By: Caroline Pitalo
Image of Clara Barton
Clarissa Harlowe Barton was born on December 25 1821 in Oxford, Massachusetts. Clara attended Liberal Institute in Clinton, New York, began teaching at 15 and started a free school which grew to be quite large. After being associated with the International Red Cross, while in Europe, Clara campaigned for an American Red Cross which she founded in 1881, and was made it’s first president, until she resigned in 1904. She also wrote an American amendment that provided relief during tragic event. Clara first found her nursing callin when her brother was in an accident and she treated him. She is referred to as the ‘angel of the battlefield’ because of her life’s work. During the Civil War, Clara was an independent nurse, who went through battle lines to help distribute supplies for Union Army, searched for missing soldiers and nursed the wounded. She worked at US Patent Office in Washington DC, but was fired when the Democrats won presidency in 1865. As well as a nurse, teacher and founder, Clara was also a suffragist, humanitarian, and author. She wrote The Story of my Childhood, The Red Cross in Peace and War, and the History of the Red Cross. After resigning from the Red Cross, Clara remained active by giving speeches and lectures until her death on April 12 1912, in Glen Echo, Maryland.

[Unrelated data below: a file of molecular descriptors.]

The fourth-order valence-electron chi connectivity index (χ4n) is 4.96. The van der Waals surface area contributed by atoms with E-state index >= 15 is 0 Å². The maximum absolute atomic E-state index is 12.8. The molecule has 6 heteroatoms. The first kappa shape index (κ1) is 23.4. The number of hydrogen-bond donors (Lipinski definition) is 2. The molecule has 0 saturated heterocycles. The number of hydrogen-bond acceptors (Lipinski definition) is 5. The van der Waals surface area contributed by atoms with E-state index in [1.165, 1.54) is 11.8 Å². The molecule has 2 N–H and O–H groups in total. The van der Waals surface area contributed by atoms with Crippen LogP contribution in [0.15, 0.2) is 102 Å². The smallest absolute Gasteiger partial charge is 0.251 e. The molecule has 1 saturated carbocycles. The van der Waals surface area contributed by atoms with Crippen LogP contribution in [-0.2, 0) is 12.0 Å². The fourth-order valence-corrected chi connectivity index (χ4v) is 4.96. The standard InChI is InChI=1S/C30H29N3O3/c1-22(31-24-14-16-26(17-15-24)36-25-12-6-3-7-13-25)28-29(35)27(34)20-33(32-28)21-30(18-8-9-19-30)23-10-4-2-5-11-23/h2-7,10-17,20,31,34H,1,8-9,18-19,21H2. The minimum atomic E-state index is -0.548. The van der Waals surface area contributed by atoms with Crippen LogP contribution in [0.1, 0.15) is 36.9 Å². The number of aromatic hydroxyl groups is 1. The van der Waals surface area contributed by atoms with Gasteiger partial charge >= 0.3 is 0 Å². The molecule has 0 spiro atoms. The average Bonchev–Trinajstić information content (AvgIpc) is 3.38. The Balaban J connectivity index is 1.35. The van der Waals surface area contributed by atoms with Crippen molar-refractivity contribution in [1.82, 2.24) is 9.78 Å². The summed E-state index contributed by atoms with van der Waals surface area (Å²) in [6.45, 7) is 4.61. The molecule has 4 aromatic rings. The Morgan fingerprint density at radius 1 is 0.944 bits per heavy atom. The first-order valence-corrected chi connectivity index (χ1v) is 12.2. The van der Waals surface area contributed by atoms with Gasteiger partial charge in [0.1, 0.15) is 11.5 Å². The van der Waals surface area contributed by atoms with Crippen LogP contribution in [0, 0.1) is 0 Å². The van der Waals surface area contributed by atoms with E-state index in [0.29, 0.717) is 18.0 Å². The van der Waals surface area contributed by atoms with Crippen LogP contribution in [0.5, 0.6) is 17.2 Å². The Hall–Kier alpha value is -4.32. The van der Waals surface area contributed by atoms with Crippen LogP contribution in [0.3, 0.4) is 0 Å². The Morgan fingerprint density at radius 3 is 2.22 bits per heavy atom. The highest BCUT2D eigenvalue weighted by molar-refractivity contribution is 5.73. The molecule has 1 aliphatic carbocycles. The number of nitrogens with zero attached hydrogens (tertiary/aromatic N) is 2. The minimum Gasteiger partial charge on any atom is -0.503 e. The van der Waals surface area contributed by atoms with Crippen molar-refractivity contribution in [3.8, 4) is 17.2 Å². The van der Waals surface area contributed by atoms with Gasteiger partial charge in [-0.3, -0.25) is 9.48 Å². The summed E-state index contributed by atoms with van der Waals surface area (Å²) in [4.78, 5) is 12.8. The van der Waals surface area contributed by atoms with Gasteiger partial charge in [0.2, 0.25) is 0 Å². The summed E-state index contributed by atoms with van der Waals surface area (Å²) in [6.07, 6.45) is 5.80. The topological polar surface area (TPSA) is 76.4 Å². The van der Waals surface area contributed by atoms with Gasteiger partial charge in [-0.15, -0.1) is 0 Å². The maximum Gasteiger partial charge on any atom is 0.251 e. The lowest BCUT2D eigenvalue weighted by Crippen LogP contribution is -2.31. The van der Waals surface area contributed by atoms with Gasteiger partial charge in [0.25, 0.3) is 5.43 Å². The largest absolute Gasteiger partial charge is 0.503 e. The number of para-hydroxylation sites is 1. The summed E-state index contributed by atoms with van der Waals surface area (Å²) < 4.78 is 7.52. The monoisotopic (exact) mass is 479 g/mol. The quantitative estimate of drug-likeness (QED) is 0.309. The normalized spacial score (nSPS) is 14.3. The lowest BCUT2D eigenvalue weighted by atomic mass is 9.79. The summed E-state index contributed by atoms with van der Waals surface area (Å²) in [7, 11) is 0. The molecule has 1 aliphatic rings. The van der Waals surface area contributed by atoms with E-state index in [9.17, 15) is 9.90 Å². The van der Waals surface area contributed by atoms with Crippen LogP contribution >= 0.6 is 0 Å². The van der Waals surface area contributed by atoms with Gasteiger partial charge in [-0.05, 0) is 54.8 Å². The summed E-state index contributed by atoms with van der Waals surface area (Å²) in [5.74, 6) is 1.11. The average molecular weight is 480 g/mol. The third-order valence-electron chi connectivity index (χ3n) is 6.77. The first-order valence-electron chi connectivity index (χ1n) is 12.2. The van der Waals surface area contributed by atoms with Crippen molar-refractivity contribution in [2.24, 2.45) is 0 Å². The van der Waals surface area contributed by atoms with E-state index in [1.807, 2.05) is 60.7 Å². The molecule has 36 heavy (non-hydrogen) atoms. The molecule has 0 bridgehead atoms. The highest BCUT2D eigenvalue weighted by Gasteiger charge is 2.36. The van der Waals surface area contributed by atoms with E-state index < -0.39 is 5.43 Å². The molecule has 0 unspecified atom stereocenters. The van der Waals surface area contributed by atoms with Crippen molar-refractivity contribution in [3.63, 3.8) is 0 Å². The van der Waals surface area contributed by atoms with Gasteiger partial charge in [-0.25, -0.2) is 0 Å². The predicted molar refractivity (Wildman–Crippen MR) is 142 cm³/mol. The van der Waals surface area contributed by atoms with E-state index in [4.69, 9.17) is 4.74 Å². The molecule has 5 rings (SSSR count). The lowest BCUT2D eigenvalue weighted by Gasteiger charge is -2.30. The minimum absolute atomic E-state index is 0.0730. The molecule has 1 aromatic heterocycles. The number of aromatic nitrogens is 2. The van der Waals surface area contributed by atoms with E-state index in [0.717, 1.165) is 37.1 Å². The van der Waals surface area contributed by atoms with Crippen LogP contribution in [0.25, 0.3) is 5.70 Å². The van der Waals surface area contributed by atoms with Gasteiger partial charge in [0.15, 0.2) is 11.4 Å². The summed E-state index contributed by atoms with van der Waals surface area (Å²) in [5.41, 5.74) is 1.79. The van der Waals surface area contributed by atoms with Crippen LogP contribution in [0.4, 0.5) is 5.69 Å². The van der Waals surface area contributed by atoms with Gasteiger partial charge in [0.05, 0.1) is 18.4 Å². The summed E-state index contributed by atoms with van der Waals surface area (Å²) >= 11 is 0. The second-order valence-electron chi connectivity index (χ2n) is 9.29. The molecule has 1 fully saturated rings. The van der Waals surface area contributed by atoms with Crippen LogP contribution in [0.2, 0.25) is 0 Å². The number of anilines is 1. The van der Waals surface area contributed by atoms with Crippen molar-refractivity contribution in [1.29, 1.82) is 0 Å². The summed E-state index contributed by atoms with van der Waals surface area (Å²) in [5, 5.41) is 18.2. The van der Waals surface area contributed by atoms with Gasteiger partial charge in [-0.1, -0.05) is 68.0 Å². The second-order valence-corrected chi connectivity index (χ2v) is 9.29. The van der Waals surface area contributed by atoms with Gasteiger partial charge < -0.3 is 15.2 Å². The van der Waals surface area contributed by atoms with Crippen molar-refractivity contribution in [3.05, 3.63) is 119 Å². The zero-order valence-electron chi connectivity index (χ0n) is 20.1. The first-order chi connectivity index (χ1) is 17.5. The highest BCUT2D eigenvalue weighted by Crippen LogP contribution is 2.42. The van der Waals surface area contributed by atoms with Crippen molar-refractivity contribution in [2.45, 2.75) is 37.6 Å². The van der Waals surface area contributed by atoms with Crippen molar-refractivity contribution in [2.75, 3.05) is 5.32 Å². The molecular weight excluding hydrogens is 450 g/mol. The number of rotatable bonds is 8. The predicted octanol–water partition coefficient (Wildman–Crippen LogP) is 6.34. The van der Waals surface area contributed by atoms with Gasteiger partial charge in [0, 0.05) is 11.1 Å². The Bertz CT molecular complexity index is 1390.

Clara Barton was on the Unites States Postage stamps for founding the American Red Cross.
- founder of American Red Cross
- American nurse
- 'Angel of the Battlefield'